A global partnership for development is critical to underpin the post-2015 development agenda, a senior United Nations official today said at an international forum in Ethiopia to discuss poverty eradication and sustainable development after the Millennium Development Goals (MDGs).
Addressing the high-level Development Cooperation Forum (DCF) in Addis Ababa, Under-Secretary-General for Economic and Social Affairs Wu Hongbo noted that “a candid and constructive exchange” among the various participants is necessary to keep the promises made under the MDGs.
Agreed on by world leaders at a UN summit in 2000, the MDGs contain specific targets on poverty alleviation, education, gender equality, child and maternal health, environmental stability, HIV/AIDS reduction, and a Global Partnership for Development – all by 2015.
The renewed global partnership must take into account all existing international commitments on development finance, while also effectively promoting sustainable development and efforts to address both existing and new development challenges, Mr. Hongbo told the participants gathered at the UN Economic Commission for Africa (ECA) headquarters.
Organized in part by the UN Department of Economic and Social Affairs (DESA), the forum hosted more than 160 representatives from traditional donors as well as representatives of private philanthropic organizations, local governments, parliaments and civil society.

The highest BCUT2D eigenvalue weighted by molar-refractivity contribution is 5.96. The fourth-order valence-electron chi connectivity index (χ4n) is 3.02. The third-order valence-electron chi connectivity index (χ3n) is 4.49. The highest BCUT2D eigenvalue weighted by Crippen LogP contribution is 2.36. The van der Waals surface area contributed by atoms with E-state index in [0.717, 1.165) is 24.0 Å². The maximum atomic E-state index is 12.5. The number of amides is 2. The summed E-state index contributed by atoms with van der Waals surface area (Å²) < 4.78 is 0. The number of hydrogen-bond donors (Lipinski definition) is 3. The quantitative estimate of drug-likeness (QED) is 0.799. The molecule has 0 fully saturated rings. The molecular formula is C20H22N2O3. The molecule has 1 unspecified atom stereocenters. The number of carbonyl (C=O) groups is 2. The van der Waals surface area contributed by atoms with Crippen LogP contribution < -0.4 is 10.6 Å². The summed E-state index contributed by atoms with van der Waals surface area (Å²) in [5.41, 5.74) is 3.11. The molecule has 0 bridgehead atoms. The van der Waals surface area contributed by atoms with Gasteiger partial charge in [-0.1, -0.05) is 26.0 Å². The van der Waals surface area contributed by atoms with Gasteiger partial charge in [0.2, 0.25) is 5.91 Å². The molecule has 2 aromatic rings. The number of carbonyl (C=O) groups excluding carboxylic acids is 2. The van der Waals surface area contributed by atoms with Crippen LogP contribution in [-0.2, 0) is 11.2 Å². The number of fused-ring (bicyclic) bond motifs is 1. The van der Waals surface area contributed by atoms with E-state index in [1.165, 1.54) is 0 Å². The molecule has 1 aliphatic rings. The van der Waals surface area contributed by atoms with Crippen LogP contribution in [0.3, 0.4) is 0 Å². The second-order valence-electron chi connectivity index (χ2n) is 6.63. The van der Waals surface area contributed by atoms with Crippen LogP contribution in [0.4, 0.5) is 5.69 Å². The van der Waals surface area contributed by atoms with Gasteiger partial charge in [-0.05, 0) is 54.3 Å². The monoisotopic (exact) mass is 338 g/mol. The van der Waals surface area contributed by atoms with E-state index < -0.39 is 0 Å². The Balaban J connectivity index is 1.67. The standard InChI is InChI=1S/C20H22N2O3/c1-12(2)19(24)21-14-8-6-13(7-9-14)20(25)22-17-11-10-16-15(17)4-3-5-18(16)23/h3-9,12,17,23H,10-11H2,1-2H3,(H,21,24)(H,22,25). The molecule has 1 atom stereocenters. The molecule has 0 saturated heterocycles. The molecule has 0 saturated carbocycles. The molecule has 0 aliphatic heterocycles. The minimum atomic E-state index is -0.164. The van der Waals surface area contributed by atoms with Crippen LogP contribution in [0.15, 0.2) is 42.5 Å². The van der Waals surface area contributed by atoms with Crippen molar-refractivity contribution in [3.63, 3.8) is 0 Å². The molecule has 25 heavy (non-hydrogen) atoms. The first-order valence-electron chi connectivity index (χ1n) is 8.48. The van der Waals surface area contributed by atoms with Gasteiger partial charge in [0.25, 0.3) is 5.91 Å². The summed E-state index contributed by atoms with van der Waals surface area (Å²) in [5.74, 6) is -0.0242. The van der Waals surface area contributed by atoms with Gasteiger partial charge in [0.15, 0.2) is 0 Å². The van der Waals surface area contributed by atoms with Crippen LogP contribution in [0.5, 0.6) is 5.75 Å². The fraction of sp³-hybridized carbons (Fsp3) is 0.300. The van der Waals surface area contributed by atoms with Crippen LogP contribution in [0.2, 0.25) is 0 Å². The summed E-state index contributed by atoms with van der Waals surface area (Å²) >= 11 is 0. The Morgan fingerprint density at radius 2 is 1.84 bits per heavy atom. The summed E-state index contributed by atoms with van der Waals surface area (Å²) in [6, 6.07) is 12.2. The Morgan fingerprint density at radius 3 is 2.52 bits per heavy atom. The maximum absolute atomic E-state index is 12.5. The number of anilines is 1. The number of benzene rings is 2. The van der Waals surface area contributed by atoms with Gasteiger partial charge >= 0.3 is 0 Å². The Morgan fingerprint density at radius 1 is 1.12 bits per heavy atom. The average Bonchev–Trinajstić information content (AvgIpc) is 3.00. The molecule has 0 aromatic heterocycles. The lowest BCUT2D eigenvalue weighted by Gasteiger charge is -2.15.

“We have a shared sense that the changing nature of development challenges and the ever more integrated development landscape overcomes the North-South dichotomy of providers and recipients,” Mr. Hongbo said.
The DCF was mandated by the 2005 World Summit to engage all stakeholders in global dialogue on the effectiveness and coherence of development cooperation. This is the third high-level forum to be held since 2007. The next will be held in July 2014 in New York.
The goal of this two-day forum was to critically assess how the new development landscape could reshape the global partnership for development and what implications this would have for its underlying purposes and principles.
Addressing yesterday’s opening, the president of the UN Economic and Social Council (ECOSOC), Néstor Osorio, highlighted the important role that the DCF has to advance the substantive debate on global trends in development cooperation and serve as a forum for discussion.
“The main objective of the DCF in its current cycle is to advance a common understanding of what is needed to ensure development cooperation is fit for purpose for a post-2015 era.”